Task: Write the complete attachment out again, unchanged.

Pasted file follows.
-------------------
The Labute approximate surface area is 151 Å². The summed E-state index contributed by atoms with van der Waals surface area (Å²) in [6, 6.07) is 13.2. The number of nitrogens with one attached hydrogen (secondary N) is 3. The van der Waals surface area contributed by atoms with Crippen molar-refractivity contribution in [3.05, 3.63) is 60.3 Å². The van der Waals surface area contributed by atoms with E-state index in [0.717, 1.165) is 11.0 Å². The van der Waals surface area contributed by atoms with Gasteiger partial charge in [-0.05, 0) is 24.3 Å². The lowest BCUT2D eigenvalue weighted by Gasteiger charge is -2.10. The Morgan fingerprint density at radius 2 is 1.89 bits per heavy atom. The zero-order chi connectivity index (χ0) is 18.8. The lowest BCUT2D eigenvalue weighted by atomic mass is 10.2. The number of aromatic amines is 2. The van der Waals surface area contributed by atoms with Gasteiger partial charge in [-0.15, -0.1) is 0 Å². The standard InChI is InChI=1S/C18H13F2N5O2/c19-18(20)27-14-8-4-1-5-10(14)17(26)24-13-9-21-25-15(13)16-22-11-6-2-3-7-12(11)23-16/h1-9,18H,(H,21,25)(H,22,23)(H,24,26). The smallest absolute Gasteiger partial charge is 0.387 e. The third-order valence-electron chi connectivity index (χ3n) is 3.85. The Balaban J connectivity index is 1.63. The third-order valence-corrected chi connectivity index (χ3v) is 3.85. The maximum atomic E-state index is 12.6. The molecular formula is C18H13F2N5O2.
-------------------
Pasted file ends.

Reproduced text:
The Labute approximate surface area is 151 Å². The summed E-state index contributed by atoms with van der Waals surface area (Å²) in [6, 6.07) is 13.2. The number of nitrogens with one attached hydrogen (secondary N) is 3. The van der Waals surface area contributed by atoms with Crippen molar-refractivity contribution in [3.05, 3.63) is 60.3 Å². The van der Waals surface area contributed by atoms with E-state index in [0.717, 1.165) is 11.0 Å². The van der Waals surface area contributed by atoms with Gasteiger partial charge in [-0.05, 0) is 24.3 Å². The lowest BCUT2D eigenvalue weighted by Gasteiger charge is -2.10. The Morgan fingerprint density at radius 2 is 1.89 bits per heavy atom. The zero-order chi connectivity index (χ0) is 18.8. The lowest BCUT2D eigenvalue weighted by atomic mass is 10.2. The number of aromatic amines is 2. The van der Waals surface area contributed by atoms with Gasteiger partial charge in [-0.15, -0.1) is 0 Å². The standard InChI is InChI=1S/C18H13F2N5O2/c19-18(20)27-14-8-4-1-5-10(14)17(26)24-13-9-21-25-15(13)16-22-11-6-2-3-7-12(11)23-16/h1-9,18H,(H,21,25)(H,22,23)(H,24,26). The smallest absolute Gasteiger partial charge is 0.387 e. The third-order valence-electron chi connectivity index (χ3n) is 3.85. The Balaban J connectivity index is 1.63. The third-order valence-corrected chi connectivity index (χ3v) is 3.85. The maximum atomic E-state index is 12.6. The molecular formula is C18H13F2N5O2.